The Dhobi community of Uttar Pradesh sing and dance on every social occasions including child birth. Men and women both participate in the dancing. They usually dance in. circular formations. The accompanying music is provided by Dholak, the drum with two faces, and a folk version of Shehnai, the reeded wind instrument.
In the Braj region of Uttar Pradesh a fascinating dance called Churkula is performed close to the Holi festival. Some particular villages like Oomri, Khemri, Sonkh, Mukhrayi etc specialize in this dance and onlookers from even far off villages come to watch the dance. Different dates near about the Holi festival are fixed for different villages for the performance of the dance. Churkula actually is a fabrication of either iron or wood which is like a circular cage that holds 108 burning lamps. This is balanced on the head by the trained female dancer. While balancing the Churkula on her head, the dancer also holds in both her hands two burning lamps put on lamp stands and balancing the Churkula dances mostly in circular movements. It is basically a solo dance and is danced in darkness so that the dancer is not visible clearly, but the moving lamps will be visible. It is indeed a fascinating experience to watch Chirkula in its native atmosphere. The dance is accompanied by a huge drum with one face called Bamb. It is put on a wheeled frame work that is pulled by ropes tied to it and the drum is played by more than one players with thick blunt batons. Besides the huge drum, idiophones like Jhanj and Chimta are also played to provide the percussion music for the dance. When one dancer completes her round the Churkula is passed on to the head of another dancer. Since the Churkula is quite heavy, the dancers are fed with healthy food for a few months before the performance so that they have the required strength to balance the Churkula on their heads on the day of the performance.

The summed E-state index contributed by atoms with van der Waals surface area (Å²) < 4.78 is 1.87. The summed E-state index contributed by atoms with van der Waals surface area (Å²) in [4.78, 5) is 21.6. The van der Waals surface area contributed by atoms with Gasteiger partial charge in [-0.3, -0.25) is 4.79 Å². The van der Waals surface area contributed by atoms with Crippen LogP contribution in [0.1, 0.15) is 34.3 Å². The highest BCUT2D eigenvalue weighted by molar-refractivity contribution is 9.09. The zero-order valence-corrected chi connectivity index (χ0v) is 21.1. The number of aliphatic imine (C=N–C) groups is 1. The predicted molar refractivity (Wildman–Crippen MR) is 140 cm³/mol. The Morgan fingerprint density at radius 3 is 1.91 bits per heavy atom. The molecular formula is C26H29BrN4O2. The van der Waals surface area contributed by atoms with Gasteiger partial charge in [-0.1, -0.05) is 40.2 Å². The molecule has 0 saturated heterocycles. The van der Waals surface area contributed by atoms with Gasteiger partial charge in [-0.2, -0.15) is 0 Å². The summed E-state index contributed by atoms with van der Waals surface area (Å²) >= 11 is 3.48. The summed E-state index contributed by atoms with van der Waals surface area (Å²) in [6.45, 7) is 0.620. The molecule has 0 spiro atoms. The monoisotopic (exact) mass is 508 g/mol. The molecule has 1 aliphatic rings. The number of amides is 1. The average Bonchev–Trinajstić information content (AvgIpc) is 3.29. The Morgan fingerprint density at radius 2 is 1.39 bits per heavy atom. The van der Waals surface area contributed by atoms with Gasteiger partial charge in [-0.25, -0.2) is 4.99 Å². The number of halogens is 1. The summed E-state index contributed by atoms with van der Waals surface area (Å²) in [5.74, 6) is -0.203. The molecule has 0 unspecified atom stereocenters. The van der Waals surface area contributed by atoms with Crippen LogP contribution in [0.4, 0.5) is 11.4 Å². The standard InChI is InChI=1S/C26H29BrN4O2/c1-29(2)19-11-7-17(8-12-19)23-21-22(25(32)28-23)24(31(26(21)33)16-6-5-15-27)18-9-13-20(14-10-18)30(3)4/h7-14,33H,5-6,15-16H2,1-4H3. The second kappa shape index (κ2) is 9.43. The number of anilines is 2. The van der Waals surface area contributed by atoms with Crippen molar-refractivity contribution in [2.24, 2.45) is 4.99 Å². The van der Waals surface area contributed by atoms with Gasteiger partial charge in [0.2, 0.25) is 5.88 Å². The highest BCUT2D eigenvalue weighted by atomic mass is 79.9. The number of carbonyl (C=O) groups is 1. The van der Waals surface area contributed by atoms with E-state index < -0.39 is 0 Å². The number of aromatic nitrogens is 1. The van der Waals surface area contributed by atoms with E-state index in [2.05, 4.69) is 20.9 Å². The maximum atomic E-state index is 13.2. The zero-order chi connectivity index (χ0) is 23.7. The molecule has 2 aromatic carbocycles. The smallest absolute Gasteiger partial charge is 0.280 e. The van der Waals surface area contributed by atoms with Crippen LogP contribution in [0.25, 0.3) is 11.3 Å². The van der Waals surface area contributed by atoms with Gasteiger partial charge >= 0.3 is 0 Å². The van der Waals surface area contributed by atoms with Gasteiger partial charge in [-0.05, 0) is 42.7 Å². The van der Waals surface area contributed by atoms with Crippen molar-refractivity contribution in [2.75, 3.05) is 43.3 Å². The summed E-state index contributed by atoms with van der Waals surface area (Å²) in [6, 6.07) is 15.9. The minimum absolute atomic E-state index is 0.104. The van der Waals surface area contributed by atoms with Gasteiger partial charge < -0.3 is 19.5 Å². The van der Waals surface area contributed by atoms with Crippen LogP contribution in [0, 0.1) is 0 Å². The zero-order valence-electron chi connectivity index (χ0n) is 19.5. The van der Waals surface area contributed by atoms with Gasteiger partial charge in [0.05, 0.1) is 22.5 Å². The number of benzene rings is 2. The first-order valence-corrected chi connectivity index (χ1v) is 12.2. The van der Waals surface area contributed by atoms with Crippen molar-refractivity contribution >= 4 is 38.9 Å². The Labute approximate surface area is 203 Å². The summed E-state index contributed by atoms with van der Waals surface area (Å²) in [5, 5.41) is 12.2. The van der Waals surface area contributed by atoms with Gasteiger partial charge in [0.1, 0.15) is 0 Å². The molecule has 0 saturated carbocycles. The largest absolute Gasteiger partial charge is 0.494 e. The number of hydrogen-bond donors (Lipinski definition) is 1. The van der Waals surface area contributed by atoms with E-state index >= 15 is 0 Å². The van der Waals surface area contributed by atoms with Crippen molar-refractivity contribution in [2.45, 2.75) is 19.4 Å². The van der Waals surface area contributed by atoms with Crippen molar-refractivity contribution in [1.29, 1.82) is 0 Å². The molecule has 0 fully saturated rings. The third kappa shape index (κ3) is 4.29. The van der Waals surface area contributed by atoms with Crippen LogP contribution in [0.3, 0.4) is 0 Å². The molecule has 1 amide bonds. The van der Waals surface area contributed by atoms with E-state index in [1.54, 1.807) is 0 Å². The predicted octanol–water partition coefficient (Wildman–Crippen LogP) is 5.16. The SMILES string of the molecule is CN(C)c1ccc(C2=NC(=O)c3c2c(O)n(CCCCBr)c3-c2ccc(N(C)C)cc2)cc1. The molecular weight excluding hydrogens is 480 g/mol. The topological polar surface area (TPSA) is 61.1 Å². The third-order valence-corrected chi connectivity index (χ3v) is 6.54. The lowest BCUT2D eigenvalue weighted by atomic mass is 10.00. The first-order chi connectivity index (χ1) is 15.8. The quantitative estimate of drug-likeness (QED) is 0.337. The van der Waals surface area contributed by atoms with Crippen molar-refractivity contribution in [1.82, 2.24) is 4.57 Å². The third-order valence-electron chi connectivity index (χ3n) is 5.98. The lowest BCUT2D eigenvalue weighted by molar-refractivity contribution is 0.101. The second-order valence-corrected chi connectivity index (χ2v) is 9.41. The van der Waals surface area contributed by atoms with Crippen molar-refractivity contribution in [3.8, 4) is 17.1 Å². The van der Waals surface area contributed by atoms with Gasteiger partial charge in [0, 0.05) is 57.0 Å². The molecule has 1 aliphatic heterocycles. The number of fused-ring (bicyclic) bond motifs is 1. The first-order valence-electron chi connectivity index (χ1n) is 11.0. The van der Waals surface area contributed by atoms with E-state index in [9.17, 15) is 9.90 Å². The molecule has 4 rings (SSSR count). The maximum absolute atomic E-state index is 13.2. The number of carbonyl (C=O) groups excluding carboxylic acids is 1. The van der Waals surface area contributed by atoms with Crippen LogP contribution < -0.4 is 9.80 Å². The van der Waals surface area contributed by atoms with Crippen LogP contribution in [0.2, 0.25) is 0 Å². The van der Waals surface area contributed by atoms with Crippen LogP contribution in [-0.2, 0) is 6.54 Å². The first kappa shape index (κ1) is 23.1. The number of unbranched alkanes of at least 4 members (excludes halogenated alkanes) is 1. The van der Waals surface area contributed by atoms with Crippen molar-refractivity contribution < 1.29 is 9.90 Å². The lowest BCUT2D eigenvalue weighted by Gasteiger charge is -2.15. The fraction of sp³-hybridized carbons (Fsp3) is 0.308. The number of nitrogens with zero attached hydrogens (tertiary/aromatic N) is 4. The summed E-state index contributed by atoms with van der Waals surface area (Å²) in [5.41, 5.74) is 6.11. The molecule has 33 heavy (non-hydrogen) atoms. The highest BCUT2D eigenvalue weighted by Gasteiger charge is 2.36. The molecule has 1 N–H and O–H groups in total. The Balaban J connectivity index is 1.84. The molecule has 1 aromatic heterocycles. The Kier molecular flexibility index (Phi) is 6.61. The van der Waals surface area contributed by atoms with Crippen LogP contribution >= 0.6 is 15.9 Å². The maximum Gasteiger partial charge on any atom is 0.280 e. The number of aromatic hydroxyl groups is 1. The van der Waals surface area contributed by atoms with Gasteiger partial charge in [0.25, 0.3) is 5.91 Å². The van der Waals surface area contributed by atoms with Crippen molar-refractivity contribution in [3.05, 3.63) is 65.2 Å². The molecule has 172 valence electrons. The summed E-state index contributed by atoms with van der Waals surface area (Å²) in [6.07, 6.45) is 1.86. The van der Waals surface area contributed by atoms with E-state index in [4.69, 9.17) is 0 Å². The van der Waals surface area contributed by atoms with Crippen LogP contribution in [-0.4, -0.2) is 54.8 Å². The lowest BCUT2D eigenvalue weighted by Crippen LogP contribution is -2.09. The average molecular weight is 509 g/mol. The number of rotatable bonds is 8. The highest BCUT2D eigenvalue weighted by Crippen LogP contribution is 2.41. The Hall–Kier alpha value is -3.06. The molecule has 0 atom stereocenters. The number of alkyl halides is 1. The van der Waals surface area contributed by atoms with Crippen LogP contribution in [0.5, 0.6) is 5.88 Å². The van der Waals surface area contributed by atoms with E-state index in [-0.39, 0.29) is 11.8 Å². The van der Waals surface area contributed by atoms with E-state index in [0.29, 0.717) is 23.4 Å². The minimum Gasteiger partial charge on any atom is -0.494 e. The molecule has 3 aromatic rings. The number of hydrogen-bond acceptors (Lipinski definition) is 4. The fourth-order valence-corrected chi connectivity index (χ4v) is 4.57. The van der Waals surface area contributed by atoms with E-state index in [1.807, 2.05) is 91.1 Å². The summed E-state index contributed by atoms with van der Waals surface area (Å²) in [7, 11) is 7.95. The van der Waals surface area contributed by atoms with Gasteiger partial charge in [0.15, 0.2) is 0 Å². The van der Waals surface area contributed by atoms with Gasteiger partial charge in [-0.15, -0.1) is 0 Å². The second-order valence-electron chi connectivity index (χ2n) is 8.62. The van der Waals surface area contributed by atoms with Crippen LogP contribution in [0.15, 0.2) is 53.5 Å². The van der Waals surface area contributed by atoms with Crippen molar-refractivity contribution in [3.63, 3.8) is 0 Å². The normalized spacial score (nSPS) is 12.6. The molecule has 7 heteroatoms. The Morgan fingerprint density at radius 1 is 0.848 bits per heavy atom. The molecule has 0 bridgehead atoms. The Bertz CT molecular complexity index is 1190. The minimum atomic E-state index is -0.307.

The Dhol dance prevalent in the Kumaon-Garhwal region of Uttar Pradesh is performed by the Bhil tribal community. Like all drum dances this is also performed by men only. Two kinds of dancers participate in the dance. Almost half of the group are drummer-cum-dancers. The other half of the group hold naked swords in their mouth while dancing. They do not sling the drum from their necks. Although there are acrobatic elements in the dance, human pyramid is not formed in this dance.
Among the Tharu community of Kumaon region of Uttar Pradesh, Tharuba dance is prevalent in which a boy dressed as a girl performs. The Tharuha dancers are also skillful as the Gotipuas and the Sattriya dancers. There are various kinds of dance movements, of which some have acrobatic elements. A dancer while dancing, at times, spins a large brass plate on the tip of the forefinger of the tight hand. The dancers are in a sense professionals since payment is made to them for their performance. They are accompanied by the drummer who plays Mridanga, a drum with two faces. He also sings while playing the drum. A few musicians play cymbals. The musicians form a circle and at the centre the Tharuba dancer performs.